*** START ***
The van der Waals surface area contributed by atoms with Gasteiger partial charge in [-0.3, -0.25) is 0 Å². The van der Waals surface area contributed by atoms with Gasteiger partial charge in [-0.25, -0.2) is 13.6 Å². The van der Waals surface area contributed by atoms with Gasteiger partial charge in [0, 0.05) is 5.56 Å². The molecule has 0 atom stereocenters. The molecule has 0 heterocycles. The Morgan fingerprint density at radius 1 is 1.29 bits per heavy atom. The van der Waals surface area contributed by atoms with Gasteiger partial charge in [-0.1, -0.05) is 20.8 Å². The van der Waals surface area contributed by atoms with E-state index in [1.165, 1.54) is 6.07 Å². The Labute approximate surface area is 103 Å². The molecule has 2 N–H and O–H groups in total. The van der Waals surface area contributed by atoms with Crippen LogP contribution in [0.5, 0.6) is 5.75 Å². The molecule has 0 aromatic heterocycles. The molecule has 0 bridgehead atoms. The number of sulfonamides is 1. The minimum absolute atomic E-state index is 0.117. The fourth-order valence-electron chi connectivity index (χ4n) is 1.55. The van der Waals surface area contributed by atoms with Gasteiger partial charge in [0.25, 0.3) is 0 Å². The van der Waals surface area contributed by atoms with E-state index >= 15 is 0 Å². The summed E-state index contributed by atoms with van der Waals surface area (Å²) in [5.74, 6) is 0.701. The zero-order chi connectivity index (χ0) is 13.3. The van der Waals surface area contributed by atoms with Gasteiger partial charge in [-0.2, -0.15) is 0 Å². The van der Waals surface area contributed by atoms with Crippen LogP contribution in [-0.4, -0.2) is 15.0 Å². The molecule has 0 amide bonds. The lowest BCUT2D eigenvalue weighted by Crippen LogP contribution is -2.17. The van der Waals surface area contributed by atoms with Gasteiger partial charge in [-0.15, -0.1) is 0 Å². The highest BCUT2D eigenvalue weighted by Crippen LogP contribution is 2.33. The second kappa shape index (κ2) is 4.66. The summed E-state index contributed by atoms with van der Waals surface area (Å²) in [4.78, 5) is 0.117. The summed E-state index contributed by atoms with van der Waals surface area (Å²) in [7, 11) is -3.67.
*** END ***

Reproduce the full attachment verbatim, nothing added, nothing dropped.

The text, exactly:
The van der Waals surface area contributed by atoms with Gasteiger partial charge in [-0.3, -0.25) is 0 Å². The van der Waals surface area contributed by atoms with Gasteiger partial charge in [-0.25, -0.2) is 13.6 Å². The van der Waals surface area contributed by atoms with Gasteiger partial charge in [0, 0.05) is 5.56 Å². The molecule has 0 atom stereocenters. The molecule has 0 heterocycles. The Morgan fingerprint density at radius 1 is 1.29 bits per heavy atom. The van der Waals surface area contributed by atoms with Gasteiger partial charge in [-0.1, -0.05) is 20.8 Å². The van der Waals surface area contributed by atoms with E-state index in [1.165, 1.54) is 6.07 Å². The Labute approximate surface area is 103 Å². The molecule has 2 N–H and O–H groups in total. The van der Waals surface area contributed by atoms with Crippen LogP contribution in [0.5, 0.6) is 5.75 Å². The molecule has 0 aromatic heterocycles. The molecule has 0 bridgehead atoms. The number of sulfonamides is 1. The minimum absolute atomic E-state index is 0.117. The fourth-order valence-electron chi connectivity index (χ4n) is 1.55. The van der Waals surface area contributed by atoms with Gasteiger partial charge in [0.25, 0.3) is 0 Å². The van der Waals surface area contributed by atoms with E-state index >= 15 is 0 Å². The summed E-state index contributed by atoms with van der Waals surface area (Å²) in [5.74, 6) is 0.701. The zero-order chi connectivity index (χ0) is 13.3. The van der Waals surface area contributed by atoms with Gasteiger partial charge in [-0.2, -0.15) is 0 Å². The van der Waals surface area contributed by atoms with Crippen LogP contribution in [-0.4, -0.2) is 15.0 Å². The molecule has 0 amide bonds. The lowest BCUT2D eigenvalue weighted by Crippen LogP contribution is -2.17. The van der Waals surface area contributed by atoms with Gasteiger partial charge in [-0.15, -0.1) is 0 Å². The highest BCUT2D eigenvalue weighted by Crippen LogP contribution is 2.33. The second kappa shape index (κ2) is 4.66. The summed E-state index contributed by atoms with van der Waals surface area (Å²) in [4.78, 5) is 0.117. The summed E-state index contributed by atoms with van der Waals surface area (Å²) in [7, 11) is -3.67.